The Laceration Spur
A First Ascent on Rainbow Mountain
by Larry DeAngelo
My friend Jeff was coming back to town, so I had to come up with an inspired plan. Jeff is too gung ho for some kind of halfway route. The last time he was here, he blew me away with some fearless leads up bad rock in unprotected death chimneys. That would to be a tough act to top. However, there was this line...
The main feature on the northeast side of Rainbow Mountain's east summit is the striking pillar of Crimson Chrysalis. Unobtrusively to its left is a spur ridge that goes all the way to the top. I had attempted to climb this spur a couple of years prior on a cold November day. After seven or eight pitches, it became clear that we weren't going to make the top with any daylight. We climbed and traversed three or four unpleasant pitches to the top of Crimson and rappelled that route in the dark. Even with our retreat, it was a non-trivial day. In general, I am much better at naming routes than at actually climbing them, but in this case I still had no idea what to call this thing. No particular feature stood out and my creativity seemed to be on vacation. At the time, it didn't seem important, since the route was far from complete.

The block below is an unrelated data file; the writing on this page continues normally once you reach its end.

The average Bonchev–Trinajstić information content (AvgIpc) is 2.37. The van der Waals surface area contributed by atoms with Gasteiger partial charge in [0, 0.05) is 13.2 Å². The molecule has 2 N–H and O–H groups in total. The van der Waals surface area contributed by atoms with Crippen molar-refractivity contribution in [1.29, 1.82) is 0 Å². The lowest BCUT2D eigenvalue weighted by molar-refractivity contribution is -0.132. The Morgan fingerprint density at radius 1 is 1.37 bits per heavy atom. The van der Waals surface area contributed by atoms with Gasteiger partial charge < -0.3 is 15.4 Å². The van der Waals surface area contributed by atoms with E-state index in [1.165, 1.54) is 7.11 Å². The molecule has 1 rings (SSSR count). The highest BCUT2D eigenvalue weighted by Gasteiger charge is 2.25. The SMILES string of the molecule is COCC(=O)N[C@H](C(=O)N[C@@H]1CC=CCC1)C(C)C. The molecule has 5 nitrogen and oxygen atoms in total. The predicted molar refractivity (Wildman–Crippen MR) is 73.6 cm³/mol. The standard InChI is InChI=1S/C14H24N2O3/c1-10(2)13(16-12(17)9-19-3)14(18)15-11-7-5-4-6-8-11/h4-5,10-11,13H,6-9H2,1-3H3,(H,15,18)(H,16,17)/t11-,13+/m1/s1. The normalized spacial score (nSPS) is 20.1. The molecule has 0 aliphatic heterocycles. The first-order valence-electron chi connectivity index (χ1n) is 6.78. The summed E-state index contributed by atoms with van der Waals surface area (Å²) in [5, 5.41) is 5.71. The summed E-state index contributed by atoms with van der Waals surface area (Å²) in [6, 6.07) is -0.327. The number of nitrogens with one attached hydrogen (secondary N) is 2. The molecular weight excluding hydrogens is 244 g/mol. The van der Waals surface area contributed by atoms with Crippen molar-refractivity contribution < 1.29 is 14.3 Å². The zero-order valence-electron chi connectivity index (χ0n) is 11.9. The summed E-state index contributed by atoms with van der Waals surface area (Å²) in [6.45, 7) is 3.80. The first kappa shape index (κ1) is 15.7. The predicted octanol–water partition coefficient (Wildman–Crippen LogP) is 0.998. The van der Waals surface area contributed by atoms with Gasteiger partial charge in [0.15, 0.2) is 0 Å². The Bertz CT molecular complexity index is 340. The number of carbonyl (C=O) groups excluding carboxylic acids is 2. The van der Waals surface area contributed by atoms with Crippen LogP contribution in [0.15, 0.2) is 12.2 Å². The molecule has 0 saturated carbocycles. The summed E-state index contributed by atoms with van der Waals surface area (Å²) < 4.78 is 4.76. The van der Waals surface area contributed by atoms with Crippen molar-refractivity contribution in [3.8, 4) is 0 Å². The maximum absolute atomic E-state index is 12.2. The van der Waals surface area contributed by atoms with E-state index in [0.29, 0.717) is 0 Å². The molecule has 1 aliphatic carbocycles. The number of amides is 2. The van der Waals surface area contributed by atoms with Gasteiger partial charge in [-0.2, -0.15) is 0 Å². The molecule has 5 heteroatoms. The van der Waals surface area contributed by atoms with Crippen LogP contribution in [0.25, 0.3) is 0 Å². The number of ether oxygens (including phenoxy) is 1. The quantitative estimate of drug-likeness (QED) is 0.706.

For some reason, I had been unable to interest anyone in having another go at the line. But Jeff was displaying the kind of gung ho enthusiasm that can get a chap into trouble if he's not careful. So at 4:00 a.m. on a late summer morning, we found ourselves walking through the darkness with fifteen pounds of water and enough gear to partly counterbalance our apprehension.
After wandering through the network of trails in the desert, we staggered up the steep Crimson Chrysalis approach ramp. Finally we dumped our gear at the base of Test Tube, an old Urioste route that joins my original line three pitches up. Above us towered a clean polished corner that appeared to turn into a slick chimney a hundred or so feet up. After contemplating the 5.9 crack, Jeff said, "Face climbing is more my style; why don't you take the first lead?"